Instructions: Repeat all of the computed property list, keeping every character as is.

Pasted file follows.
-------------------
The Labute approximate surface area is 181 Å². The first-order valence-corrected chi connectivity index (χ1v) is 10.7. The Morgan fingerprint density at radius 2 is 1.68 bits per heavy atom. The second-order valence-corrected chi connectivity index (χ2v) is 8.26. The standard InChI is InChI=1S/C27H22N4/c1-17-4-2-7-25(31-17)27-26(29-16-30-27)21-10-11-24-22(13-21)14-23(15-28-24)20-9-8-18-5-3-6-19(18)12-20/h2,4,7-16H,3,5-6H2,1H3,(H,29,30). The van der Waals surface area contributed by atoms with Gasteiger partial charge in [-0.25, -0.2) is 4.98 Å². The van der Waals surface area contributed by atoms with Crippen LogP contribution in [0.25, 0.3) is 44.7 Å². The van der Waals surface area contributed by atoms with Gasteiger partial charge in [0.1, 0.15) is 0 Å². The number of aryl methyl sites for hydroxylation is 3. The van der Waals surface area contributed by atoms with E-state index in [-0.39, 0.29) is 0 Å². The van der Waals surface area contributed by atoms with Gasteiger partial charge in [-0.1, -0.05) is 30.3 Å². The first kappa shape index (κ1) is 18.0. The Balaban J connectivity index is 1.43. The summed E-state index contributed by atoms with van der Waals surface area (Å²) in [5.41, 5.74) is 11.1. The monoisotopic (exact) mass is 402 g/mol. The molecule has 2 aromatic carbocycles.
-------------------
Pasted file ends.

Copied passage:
The Labute approximate surface area is 181 Å². The first-order valence-corrected chi connectivity index (χ1v) is 10.7. The Morgan fingerprint density at radius 2 is 1.68 bits per heavy atom. The second-order valence-corrected chi connectivity index (χ2v) is 8.26. The standard InChI is InChI=1S/C27H22N4/c1-17-4-2-7-25(31-17)27-26(29-16-30-27)21-10-11-24-22(13-21)14-23(15-28-24)20-9-8-18-5-3-6-19(18)12-20/h2,4,7-16H,3,5-6H2,1H3,(H,29,30). The van der Waals surface area contributed by atoms with Gasteiger partial charge in [-0.25, -0.2) is 4.98 Å². The van der Waals surface area contributed by atoms with Crippen LogP contribution in [0.25, 0.3) is 44.7 Å². The van der Waals surface area contributed by atoms with Gasteiger partial charge in [0.1, 0.15) is 0 Å². The number of aryl methyl sites for hydroxylation is 3. The van der Waals surface area contributed by atoms with E-state index in [-0.39, 0.29) is 0 Å². The van der Waals surface area contributed by atoms with Gasteiger partial charge in [-0.1, -0.05) is 30.3 Å². The first kappa shape index (κ1) is 18.0. The Balaban J connectivity index is 1.43. The summed E-state index contributed by atoms with van der Waals surface area (Å²) in [5.41, 5.74) is 11.1. The monoisotopic (exact) mass is 402 g/mol. The molecule has 2 aromatic carbocycles.